Raise your glass - and grab a bite - at the neighborhood gathering spot.
The appeal of a toast cannot be overstated.
We were deep in conversation when the ting-ting of an unseen bell chimed through the house, setting a ritual into motion. The crowd at the Northeast Social quickly raised their glasses, and a two-word chorus -- how did people know what to say? -- rang through the house. "The Social," they said, and a lovely camaraderie hung in the air for a few moments before chatter resumed.
I loved it. In standoffish Minnesota -- this is the place, after all, where communal dining tables come to die -- connecting with strangers, even for a few seconds, is no small feat. "It's a way for us to interact with our guests," co-owner Sam Bonin later told me. "And a way to keep our team on their toes, to raise their morale, you know what I mean?"
Absolutely. While Bonin and co-owner Joe Wagner keep the front of the house humming, chef Edward Hayes Jr. and his crew are cooking an engaging, uncomplicated and value-conscious menu. I'm not surprised that one of the best dishes I tasted all summer came out of his kitchen. Its honesty and integrity set the tone for the entire single-page menu. The dish? A chicken breast, butchered with the wing connection still attached and roasted, skin-side down. What a treat, encountering plain-old chicken so indecently flavorful and juicy.
Another standard-setter is what Hayes calls a pâté. Technically the square slices are a terrine, a coarse blend of Minnesota-raised pork shoulder, thyme, rosemary, port wine and sunflower seeds. ("I like sunflower seeds," Hayes told me. "Everyone identifies with them because you can see them growing all over the city.") For a while Hayes was pairing it with a mellow red wine reduction, then with a tangy onion jam; both were excellent. Other don't-miss items include snappy house-made lamb sausages, each bite best swiped with a hearty dose of coarse stone-ground mustard, as well as the pair of seared scallops served over a heaven-sent combination of crunchy sweet corn, smoky bacon and drops of a pert limoncello syrup.
Now that we've entered frost season, I fear that Hayes' platter of peak-season heirloom tomatoes might be history. At least until next year. That's a bummer. Adding mozzarella, basil and just the right quantities of olive oil, salt and pepper, Hayes had a way of making the formula fresh and vital, despite how it seems to make an appearance in every professional kitchen within 100 miles. The same could be said for the inventive soups.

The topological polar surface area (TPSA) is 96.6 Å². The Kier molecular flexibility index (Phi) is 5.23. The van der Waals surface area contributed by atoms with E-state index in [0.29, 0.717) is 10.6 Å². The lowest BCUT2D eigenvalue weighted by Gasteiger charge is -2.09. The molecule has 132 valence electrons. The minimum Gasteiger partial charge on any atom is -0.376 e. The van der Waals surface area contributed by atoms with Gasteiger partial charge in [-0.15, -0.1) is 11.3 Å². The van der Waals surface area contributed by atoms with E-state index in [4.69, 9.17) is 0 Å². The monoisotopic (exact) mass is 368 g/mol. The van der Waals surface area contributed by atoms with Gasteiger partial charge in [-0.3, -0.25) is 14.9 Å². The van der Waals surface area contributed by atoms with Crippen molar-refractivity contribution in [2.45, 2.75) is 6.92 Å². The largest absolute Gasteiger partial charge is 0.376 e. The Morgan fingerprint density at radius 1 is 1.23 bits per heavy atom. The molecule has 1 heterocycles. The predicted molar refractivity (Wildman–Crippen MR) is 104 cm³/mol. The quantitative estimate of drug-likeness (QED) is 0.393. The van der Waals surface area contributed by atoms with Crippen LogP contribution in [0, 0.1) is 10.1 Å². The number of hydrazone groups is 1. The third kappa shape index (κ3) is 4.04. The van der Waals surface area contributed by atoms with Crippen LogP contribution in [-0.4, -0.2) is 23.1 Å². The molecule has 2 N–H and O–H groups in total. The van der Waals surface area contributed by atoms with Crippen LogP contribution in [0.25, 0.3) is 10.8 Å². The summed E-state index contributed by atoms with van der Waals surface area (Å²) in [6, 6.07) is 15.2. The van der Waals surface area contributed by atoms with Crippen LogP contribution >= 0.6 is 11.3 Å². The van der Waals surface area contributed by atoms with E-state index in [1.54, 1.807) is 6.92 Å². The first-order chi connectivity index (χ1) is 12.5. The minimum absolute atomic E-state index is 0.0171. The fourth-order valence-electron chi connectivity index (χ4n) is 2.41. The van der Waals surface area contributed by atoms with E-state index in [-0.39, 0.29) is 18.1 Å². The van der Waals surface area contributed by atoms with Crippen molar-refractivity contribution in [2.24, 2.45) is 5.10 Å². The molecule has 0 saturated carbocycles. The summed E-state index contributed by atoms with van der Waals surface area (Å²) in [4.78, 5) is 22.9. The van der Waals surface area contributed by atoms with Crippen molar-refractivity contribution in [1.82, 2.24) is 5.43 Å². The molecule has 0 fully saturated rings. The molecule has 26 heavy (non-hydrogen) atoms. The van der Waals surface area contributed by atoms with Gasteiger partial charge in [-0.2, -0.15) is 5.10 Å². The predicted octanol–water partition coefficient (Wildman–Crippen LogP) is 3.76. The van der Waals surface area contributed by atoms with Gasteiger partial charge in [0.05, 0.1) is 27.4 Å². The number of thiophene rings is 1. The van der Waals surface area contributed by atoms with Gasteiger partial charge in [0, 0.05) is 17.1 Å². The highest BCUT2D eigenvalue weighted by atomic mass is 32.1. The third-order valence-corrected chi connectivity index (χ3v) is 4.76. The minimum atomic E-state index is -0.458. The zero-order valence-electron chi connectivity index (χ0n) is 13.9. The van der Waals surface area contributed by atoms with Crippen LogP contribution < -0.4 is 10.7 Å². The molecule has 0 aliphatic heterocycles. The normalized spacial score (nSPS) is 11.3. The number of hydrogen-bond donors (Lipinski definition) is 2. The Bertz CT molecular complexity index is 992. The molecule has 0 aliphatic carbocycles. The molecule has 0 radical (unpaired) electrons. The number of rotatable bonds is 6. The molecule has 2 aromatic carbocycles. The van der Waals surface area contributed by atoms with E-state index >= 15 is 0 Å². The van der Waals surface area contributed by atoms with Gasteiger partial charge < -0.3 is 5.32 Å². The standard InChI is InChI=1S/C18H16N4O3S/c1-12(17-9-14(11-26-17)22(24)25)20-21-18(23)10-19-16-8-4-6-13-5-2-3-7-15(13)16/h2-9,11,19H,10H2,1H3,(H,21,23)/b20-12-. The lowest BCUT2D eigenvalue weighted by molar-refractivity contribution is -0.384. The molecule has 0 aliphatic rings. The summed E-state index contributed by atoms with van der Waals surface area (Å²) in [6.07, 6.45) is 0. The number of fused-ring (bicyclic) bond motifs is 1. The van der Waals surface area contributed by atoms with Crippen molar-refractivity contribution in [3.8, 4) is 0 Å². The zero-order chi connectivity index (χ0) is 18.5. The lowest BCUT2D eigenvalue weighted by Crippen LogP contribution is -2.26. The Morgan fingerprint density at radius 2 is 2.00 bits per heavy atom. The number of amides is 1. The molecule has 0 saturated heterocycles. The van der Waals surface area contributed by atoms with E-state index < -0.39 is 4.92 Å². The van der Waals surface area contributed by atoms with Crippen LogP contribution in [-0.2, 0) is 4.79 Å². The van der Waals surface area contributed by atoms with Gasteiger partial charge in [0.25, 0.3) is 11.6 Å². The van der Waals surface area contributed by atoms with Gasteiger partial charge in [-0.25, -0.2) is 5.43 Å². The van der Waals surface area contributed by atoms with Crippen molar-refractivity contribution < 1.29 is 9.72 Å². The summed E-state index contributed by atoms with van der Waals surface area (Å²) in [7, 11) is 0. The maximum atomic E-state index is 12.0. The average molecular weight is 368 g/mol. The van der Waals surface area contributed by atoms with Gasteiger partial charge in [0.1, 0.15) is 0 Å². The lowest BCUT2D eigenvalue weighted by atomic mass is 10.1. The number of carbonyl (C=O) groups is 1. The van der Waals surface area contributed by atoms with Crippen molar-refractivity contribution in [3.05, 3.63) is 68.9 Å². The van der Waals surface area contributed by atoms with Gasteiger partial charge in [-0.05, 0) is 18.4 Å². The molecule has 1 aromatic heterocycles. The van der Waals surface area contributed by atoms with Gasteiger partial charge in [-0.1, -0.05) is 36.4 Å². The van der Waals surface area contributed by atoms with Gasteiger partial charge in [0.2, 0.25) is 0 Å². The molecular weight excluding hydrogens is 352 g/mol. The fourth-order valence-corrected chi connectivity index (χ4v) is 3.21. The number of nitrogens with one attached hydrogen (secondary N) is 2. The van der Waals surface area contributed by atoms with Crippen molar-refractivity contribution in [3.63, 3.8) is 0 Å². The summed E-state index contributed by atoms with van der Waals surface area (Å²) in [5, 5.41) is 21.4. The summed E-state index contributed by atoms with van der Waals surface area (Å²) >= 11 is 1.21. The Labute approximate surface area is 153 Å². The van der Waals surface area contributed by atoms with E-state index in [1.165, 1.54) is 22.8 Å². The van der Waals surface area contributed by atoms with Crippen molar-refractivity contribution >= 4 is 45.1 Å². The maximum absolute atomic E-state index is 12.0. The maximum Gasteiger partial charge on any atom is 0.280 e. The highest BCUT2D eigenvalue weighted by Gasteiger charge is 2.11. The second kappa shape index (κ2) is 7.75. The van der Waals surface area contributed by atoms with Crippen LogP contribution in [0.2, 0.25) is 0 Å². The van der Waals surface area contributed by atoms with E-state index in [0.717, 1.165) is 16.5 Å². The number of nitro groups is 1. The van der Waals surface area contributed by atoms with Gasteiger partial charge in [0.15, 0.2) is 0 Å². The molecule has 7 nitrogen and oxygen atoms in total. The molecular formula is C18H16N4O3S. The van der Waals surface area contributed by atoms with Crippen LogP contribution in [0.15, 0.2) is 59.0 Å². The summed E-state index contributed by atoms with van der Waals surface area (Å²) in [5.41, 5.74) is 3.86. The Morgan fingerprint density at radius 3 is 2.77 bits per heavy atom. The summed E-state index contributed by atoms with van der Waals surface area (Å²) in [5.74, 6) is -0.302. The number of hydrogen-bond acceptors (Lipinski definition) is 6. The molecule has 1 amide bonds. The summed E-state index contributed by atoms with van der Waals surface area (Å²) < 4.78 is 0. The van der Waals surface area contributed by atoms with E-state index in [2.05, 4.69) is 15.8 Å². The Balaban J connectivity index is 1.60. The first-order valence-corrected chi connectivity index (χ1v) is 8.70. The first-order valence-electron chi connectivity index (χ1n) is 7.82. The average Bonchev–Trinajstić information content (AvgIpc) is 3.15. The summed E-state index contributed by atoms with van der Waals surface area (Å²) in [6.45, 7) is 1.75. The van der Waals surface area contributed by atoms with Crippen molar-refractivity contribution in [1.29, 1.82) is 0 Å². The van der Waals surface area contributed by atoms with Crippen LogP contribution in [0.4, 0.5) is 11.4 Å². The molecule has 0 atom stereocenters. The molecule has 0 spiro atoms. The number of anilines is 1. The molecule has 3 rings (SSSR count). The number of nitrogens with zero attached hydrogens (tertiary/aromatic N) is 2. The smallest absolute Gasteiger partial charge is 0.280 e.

Not always perfection
Some of Hayes' ideas don't quite play out. A basket of fried okra had a sloppy, State Fair-ish aura. Chicken wings, nicely meaty, were brazenly overspiced. On the flip side, the snappy mint-watercress pesto made a favorable impression in a lamb sandwich, but the virtually flavorless meat did not. Gnocchi was wonderfully pillowy, but the tomato-ricotta accompaniment always teetered on the drab. The appeal of ham- and spinach-wrapped trout was lost on me; it was pretty, like a roulade, but the pork overpowered the fish's delicate flavor. It's off the menu now, replaced by a gorgeous slab of grilled salmon. Like chicken, it's a seafood staple that's often indifferently prepared, but not here; Hayes treats it as if it were foie gras.
There's a mean burger, too, each half-pound monster topped with Cheddar and pickled, deep-fried chiles, a clever touch. Oh, and a thick-cut pork chop, sizzling outside, gently pink inside and teased with a bit of fat, is flat-out fabulous. It was served with zucchini and summer squash that had been cut into thin ribbons, sautéed in a scandalous amount of butter and layered like lasagna; suddenly two of the most boring vegetables in the late-summer repertoire were as exciting as a late-game Brett Favre touchdown pass.
Pastry chef Amy Zander's desserts may be short on selection but they're long on flavor: a luscious panna cotta finished with complementary honey and rosemary accents, a pitch-perfect blueberry cheesecake crowned with a rapturous blueberry-balsamic vinegar sauce. But the real attention-grabber is a moist, dark-chocolate cake covered in thick milk-chocolate icing, the kind of layer cake that we all wish we could make at home but which gives us a reason to patronize well-run restaurants instead.
The sound of music
Back to the bell. It's Wagner's great-grandmother's dinner chime, and how this antique instrument pierces its way through the Social's nightly cacophony is both a minor mystery and a small miracle. I'm not sure if the room's tough noise level is due to its handsome but hard surfaces (brick, glass, pressed tin, glazed tile) or the acoustical dynamics of its rectangular shape, but I wish someone would figure out a fix.
After enjoying several meals on the sidewalk, sucked in by the considerable charms of accordionist Paul Tomczyk, the neighborhood's no-nonsense surroundings and the blissfully temperate late-summer weather, I eventually found myself seated inside on a standing-room-only Friday night. Not good, as the sound level was punishing.
"I know this is going to make me sound old, but this is like walking into Abercrombie & Fitch and wishing they'd turn the stereo down, that's how loud it is in here," said my friend. Actually, he said it twice. I couldn't hear him the first time.
Then the darndest thing happened: Someone rang that bell, and, for a moment, a room full of strangers seemed to come together. Well, almost everyone. While diners all around me cried, "The Social!" my inner contrarian raised my Grain Belt Premium aloft and offered a separate salutation. "To noise abatement," I whispered.
Who knows? Perhaps the food-and-drink deities were listening. Let's hope they could hear over all the racket.